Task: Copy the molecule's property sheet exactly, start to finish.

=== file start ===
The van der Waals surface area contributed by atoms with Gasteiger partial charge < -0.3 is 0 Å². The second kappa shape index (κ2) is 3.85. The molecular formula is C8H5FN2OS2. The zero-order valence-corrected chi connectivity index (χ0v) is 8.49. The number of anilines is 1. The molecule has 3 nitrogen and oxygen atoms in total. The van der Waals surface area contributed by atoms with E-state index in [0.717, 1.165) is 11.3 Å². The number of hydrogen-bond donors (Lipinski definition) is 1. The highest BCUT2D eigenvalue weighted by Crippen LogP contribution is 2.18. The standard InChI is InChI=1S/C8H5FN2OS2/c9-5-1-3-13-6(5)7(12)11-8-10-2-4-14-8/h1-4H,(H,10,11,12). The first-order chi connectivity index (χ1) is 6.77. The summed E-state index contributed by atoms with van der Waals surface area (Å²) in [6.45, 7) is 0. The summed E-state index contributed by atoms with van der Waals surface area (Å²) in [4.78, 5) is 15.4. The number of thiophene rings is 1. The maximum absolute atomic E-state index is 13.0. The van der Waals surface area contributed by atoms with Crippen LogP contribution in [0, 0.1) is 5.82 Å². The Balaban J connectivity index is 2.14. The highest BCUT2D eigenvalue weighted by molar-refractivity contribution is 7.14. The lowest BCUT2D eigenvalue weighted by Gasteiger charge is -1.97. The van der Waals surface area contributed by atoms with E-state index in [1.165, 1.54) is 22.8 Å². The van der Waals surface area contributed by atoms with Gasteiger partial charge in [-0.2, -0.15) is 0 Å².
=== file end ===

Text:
The van der Waals surface area contributed by atoms with Gasteiger partial charge < -0.3 is 0 Å². The second kappa shape index (κ2) is 3.85. The molecular formula is C8H5FN2OS2. The zero-order valence-corrected chi connectivity index (χ0v) is 8.49. The number of anilines is 1. The molecule has 3 nitrogen and oxygen atoms in total. The van der Waals surface area contributed by atoms with E-state index in [0.717, 1.165) is 11.3 Å². The number of hydrogen-bond donors (Lipinski definition) is 1. The highest BCUT2D eigenvalue weighted by Crippen LogP contribution is 2.18. The standard InChI is InChI=1S/C8H5FN2OS2/c9-5-1-3-13-6(5)7(12)11-8-10-2-4-14-8/h1-4H,(H,10,11,12). The first-order chi connectivity index (χ1) is 6.77. The summed E-state index contributed by atoms with van der Waals surface area (Å²) in [6.45, 7) is 0. The summed E-state index contributed by atoms with van der Waals surface area (Å²) in [4.78, 5) is 15.4. The number of thiophene rings is 1. The maximum absolute atomic E-state index is 13.0. The van der Waals surface area contributed by atoms with Crippen LogP contribution in [0, 0.1) is 5.82 Å². The Balaban J connectivity index is 2.14. The highest BCUT2D eigenvalue weighted by molar-refractivity contribution is 7.14. The lowest BCUT2D eigenvalue weighted by Gasteiger charge is -1.97. The van der Waals surface area contributed by atoms with E-state index in [1.165, 1.54) is 22.8 Å². The van der Waals surface area contributed by atoms with Gasteiger partial charge in [-0.2, -0.15) is 0 Å².